A second layer 220 b comprises a reflector. The reflector 220 b reflects light emitted by the first layer 210 b out into a space. For example, in the lamp shade configuration as depicted in FIG. 1A, light emitted by the first layer 210 b toward the center of the lamp shade is not being used to illuminate a space effectively. Therefore, the second layer 220 b reflects light that would otherwise be emitted toward the center of the lamp shade out into the space needing illumination.

A third layer 230 b, or inner layer as shown in FIG. 1A and FIG. 1B by reference numeral 130, is a backing layer. Non-exclusive examples of usages for this backing layer are to provide strength to the lamp shade structure and/or as a mounting surface for hardware used to mount the lamp shade to a light fixture. The third layer 230 b can be constructed of rigid materials such as metals, alloys, or plastics. Furthermore, the third layer 230 b can be transparent, semitransparent, or opaque.

The lamp shade of FIG. 2C is another embodiment that comprises four layers. FIG. 2C is best described by way of an example. A first layer 210 c is an outer layer as described above regarding the alternate embodiment of FIG. 1A and FIG. 1B. The first layer 210 c may be a cloth, paper, ink, or other opaque and/or semitransparent material. This first layer 210 c may be applied during the manufacturing process or left for the end user to apply. For example, first layer 210 c can be fabric or paper cuts of various shapes applied by a child. In another example, the out layer may be clear cellophane that allows a child to draw on the lamp shade with markers. Should the child want to change the design on the lamp shade, the cellophane can be removed and a new cellophane layer applied.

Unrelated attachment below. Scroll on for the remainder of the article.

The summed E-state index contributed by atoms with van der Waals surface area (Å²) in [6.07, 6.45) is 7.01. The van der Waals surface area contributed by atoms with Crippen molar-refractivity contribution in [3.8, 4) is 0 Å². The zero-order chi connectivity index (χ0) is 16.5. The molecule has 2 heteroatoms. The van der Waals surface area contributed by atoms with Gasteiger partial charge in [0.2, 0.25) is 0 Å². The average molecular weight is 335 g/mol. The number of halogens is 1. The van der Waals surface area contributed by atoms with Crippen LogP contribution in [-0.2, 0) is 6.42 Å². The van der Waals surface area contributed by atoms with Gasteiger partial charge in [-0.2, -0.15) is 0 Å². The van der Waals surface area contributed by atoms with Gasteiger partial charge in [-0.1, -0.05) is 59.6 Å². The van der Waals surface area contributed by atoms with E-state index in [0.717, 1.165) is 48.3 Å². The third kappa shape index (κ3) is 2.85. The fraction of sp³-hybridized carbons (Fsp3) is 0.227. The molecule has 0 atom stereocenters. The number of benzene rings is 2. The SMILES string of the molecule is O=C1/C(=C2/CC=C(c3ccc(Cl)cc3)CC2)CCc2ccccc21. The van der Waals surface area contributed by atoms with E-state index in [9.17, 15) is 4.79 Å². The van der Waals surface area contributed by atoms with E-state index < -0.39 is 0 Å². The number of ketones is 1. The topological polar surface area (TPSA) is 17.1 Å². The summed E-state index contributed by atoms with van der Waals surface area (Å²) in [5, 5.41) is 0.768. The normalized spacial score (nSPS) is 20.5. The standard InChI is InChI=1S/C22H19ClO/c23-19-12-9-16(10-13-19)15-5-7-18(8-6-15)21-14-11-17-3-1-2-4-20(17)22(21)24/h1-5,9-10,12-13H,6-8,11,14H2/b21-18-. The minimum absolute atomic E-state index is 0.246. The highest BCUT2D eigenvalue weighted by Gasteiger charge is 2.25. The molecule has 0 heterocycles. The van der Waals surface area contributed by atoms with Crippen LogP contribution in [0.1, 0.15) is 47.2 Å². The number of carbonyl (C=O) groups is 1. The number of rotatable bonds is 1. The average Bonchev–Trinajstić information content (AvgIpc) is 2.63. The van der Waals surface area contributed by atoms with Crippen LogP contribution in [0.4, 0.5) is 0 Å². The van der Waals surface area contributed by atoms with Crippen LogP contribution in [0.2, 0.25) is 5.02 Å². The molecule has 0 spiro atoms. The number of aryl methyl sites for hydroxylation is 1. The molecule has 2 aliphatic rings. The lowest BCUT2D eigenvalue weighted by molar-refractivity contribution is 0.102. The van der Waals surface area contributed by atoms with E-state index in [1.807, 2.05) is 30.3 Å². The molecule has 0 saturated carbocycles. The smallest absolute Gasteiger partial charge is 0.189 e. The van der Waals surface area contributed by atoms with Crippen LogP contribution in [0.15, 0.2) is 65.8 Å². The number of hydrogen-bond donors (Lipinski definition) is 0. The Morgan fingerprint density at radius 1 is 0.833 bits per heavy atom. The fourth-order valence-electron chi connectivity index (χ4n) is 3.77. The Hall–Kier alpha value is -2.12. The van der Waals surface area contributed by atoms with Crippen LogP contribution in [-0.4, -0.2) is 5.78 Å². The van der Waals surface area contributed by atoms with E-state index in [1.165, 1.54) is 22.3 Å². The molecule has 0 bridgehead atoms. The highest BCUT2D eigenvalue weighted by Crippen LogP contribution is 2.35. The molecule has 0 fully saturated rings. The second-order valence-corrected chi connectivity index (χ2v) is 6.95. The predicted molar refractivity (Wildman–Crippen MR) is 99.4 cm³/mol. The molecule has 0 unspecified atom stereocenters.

A second layer 220 c is a translucent polymer, ceramic or other light conducting material comprising a luminescent phosphor. Upon illumination by incident electromagnetic radiation, the second layer 220 c containing a luminescent phosphor stores energy. When the illumination by incident electromagnetic radiation ceases, the second layer 220 c will glow in the dark. Depending on the luminescent phosphor used, the exposure time to incident radiation, and wavelength of incident radiation; the glow time ranges from a couple of minutes to over 8 hours. In an exemplary embodiment, the luminescent phosphor is evenly distributed throughout the second layer 220 c. In an alternate embodiment, the luminescent phosphor may be applied to the surface of the second layer 220 c.

A third layer 230 c comprises a reflector. The reflector 230 c reflects light emitted by the second layer 220 c out into a space. For example, in the lamp shade configuration as depicted in FIG. 1A, light emitted by the second layer 220 c toward the center of the lamp shade is not being used to illuminate a space effectively. Therefore, the third layer 230 c reflects light that would otherwise be emitted toward the center of the lamp shade out into the space needing illumination.